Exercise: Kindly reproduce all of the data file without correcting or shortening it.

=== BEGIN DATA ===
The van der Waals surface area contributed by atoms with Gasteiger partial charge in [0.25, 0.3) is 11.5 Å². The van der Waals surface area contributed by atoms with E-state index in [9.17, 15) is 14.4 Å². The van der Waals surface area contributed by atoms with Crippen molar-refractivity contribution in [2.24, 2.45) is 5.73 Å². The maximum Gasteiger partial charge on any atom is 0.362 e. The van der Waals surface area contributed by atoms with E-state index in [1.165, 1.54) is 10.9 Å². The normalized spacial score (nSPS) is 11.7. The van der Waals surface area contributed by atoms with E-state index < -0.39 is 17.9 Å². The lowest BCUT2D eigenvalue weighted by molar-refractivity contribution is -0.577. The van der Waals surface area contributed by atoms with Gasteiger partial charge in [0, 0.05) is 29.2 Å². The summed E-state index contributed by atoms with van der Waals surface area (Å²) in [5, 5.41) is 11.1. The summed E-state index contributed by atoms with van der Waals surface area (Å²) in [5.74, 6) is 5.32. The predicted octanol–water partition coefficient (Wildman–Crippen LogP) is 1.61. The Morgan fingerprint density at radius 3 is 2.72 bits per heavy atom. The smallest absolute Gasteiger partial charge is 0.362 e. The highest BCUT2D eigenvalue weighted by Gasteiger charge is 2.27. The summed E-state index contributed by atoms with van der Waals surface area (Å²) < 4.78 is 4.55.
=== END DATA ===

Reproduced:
The van der Waals surface area contributed by atoms with Gasteiger partial charge in [0.25, 0.3) is 11.5 Å². The van der Waals surface area contributed by atoms with E-state index in [9.17, 15) is 14.4 Å². The van der Waals surface area contributed by atoms with Crippen molar-refractivity contribution in [2.24, 2.45) is 5.73 Å². The maximum Gasteiger partial charge on any atom is 0.362 e. The van der Waals surface area contributed by atoms with E-state index in [1.165, 1.54) is 10.9 Å². The normalized spacial score (nSPS) is 11.7. The van der Waals surface area contributed by atoms with E-state index < -0.39 is 17.9 Å². The lowest BCUT2D eigenvalue weighted by molar-refractivity contribution is -0.577. The van der Waals surface area contributed by atoms with Gasteiger partial charge in [0, 0.05) is 29.2 Å². The summed E-state index contributed by atoms with van der Waals surface area (Å²) in [5, 5.41) is 11.1. The summed E-state index contributed by atoms with van der Waals surface area (Å²) in [5.74, 6) is 5.32. The predicted octanol–water partition coefficient (Wildman–Crippen LogP) is 1.61. The Morgan fingerprint density at radius 3 is 2.72 bits per heavy atom. The smallest absolute Gasteiger partial charge is 0.362 e. The highest BCUT2D eigenvalue weighted by Gasteiger charge is 2.27. The summed E-state index contributed by atoms with van der Waals surface area (Å²) < 4.78 is 4.55.